State health officials are encouraging Alaskans to get updated COVID boosters and flu shots ahead of flu season.
The new bivalent booster — which increases protection against both the omicron variant and the original coronavirus — has been available for nearly two weeks. In a public health presentation Wednesday, state epidemiologist Sarah Aho said approximately 8,000 doses have been given so far.
“That’s not a huge number. We’re hoping for lots more in the coming months,” she said. “And if you compare that to people who’ve received the primary series in Alaska for the COVID vaccine, that’s over 440,000 people.”
The state Department of Health is working with tribal organizations and local providers to get boosters and other medical supplies out to rural communities, including those in Western Alaska impacted by last weekend’s storm.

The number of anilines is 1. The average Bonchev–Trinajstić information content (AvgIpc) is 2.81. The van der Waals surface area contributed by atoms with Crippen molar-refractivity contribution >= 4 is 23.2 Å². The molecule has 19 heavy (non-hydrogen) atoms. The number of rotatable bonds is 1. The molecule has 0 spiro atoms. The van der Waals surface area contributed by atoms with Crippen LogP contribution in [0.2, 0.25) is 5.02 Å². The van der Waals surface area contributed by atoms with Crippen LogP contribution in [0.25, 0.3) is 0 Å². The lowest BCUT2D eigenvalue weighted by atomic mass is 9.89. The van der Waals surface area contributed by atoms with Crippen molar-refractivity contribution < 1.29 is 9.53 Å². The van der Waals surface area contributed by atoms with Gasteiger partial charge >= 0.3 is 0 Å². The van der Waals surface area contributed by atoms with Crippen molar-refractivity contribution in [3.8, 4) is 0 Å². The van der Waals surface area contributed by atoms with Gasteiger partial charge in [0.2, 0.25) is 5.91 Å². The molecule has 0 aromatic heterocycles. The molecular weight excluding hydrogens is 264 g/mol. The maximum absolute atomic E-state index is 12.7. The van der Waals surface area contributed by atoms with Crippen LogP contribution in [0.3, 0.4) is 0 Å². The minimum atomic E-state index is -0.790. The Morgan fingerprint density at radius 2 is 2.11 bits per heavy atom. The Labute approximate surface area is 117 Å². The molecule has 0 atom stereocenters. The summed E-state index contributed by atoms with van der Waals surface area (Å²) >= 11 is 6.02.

“Airports are in good shape, with just some minor problems in a few areas with lighting and such, so supply movement should be unhindered except normal Alaska weather,” said Gene Wiseman, section chief of rural and community health systems for the state’s Division of Public Health.
Health officials said COVID-related hospitalizations continue to go down in Alaska and across the country.
Epidemiologists are using hospital data to measure the severity of outbreaks rather than case numbers, since few at-home COVID test results get reported to the state.
Still, state physician Dr. Lisa Rabinowitz said getting boosted is worthwhile. In June 2022, unvaccinated adults were more than four times more likely to be hospitalized with COVID compared to those who’d had at least one booster.
“That tells us that vaccines continue to protect against severe illness, hospitalization and death,” Rabinowitz said.